Drawing attention to our thoughts by noticing our assumptions makes room for possibility because it makes space for diversity. In creating an opening for different thoughts to be held, opportunities for challenge become more present, helping us to take ownership of our own story. Authentically sharing our own stories builds connection and deepens relationships in ways that are meaningful. This is why it is so important to notice our assumptions and the thoughts that underpin them.
You’ve heard me talk about opinion and what it means to suspend versus defend. The same applies to our assumptions about people. Bohm often interchanged assumptions and opinions and felt it possible to suspend them—not to repress them—but to attend to them. For example, if you feel someone to be a foolish person, “to suspend, you would (a) refrain from saying so outwardly and (b) refrain from telling yourself you should not think such things. In this way, the effects of the thought, ‘You are an idiot’ (agitation, anger, resentment) are free to run their course, but in a way that allows them to simply be seen, rather than fully identified with. In other words, suspending an assumption or reaction means neither repressing it nor following through on it, but fully attending to it.”
In my professional experience, most of us are not really open to questioning our fundamental assumptions. For those of us who have perhaps not yet embarked on the path of personal development, we are much more accustomed to telling people what we know through a series of monologues, discussions and debates with a need to be right or wrong where the one who is the strongest will win. Bohm felt that a great deal of what we call “discussion is not deeply serious, in the sense that there are all sorts of things which are held to be non-negotiable and not touchable, and people don’t even want to talk about them. That is part of our trouble.”
This is why Dialogue is so critical—not just as a process of conversation, but as an attitude and way of being.
We all have assumptions about people at both a superficial and basic level. Basic level assumptions typically stem from society and our view about the person we “should” be—existential assumptions we have about the meaning of life and things we feel to be of supreme importance—and which underpin our superficial assumptions. Because they are linked to self-importance, these “assumptions are defended when they are challenged. People frequently can’t resist defending them, and they tend to defend them with an emotional charge.” So, in effect, we defend something because we believe it to be true—even without proof—and more deeply, we identify with that belief unconsciously tying ourselves up in an “investment in self-interest.”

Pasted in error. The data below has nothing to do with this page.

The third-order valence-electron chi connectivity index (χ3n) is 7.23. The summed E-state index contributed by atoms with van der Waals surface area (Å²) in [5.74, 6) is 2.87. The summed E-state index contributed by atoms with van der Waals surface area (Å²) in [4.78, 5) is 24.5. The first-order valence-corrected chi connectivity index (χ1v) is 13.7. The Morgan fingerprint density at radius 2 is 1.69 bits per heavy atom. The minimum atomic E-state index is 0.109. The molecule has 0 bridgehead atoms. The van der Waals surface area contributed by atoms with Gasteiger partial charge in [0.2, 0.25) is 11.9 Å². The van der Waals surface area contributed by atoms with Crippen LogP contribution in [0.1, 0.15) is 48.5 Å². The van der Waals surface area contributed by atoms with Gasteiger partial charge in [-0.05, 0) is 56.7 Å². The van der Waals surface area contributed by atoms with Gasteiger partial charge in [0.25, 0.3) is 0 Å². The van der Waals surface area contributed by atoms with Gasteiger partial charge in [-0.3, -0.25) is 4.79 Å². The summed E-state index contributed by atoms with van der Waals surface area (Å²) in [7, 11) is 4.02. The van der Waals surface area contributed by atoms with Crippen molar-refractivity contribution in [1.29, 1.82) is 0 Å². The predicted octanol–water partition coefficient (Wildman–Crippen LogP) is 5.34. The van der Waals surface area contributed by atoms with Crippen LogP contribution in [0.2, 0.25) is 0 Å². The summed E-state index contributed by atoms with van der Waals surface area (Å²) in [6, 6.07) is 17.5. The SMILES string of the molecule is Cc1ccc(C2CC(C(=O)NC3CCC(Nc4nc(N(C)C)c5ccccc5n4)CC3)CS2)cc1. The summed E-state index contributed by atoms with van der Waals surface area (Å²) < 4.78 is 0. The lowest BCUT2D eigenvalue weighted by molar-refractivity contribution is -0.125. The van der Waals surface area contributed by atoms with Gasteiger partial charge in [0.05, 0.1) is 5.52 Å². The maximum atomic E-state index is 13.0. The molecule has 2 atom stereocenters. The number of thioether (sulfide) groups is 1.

Herein lies one of the gifts of Dialogue.
Think of an iceberg. What we see on the surface does not always inform us as to what lies below. What is visible (superficial) does not tell us what is murky or even hidden. Dialogue helps us to get to the root of our opinions, judgements and assumptions about people. In authentically attending to our differences, we breakdown self-imposed boundaries, discover root causes and move beyond habitual frames of thought in order to create fundamentally different results and lasting change. It is for this reason that “Dialogue has to go into all the pressures that are behind our assumptions. It goes into the process of the thoughts behind the assumptions, not just the assumptions themselves.”
When we defend; we divide. When we heal, we move toward unity through wholeness. In discovering the associations we have with our assumptions and, more importantly, why they have become attached to our identity, we become less emotionally charged around them. In feeling less emotional charge, we set ourselves free, because we no longer have to repress or react or follow through. It is from this place that we can be more fully present to our unmet needs. In attending those needs, we heal. In healing, there is a felt sense of wholeness. In wholeness, there is unity. It is for this reason that Bohm believed in the power of Dialogue and its significant potential to move individuals and groups toward global peace.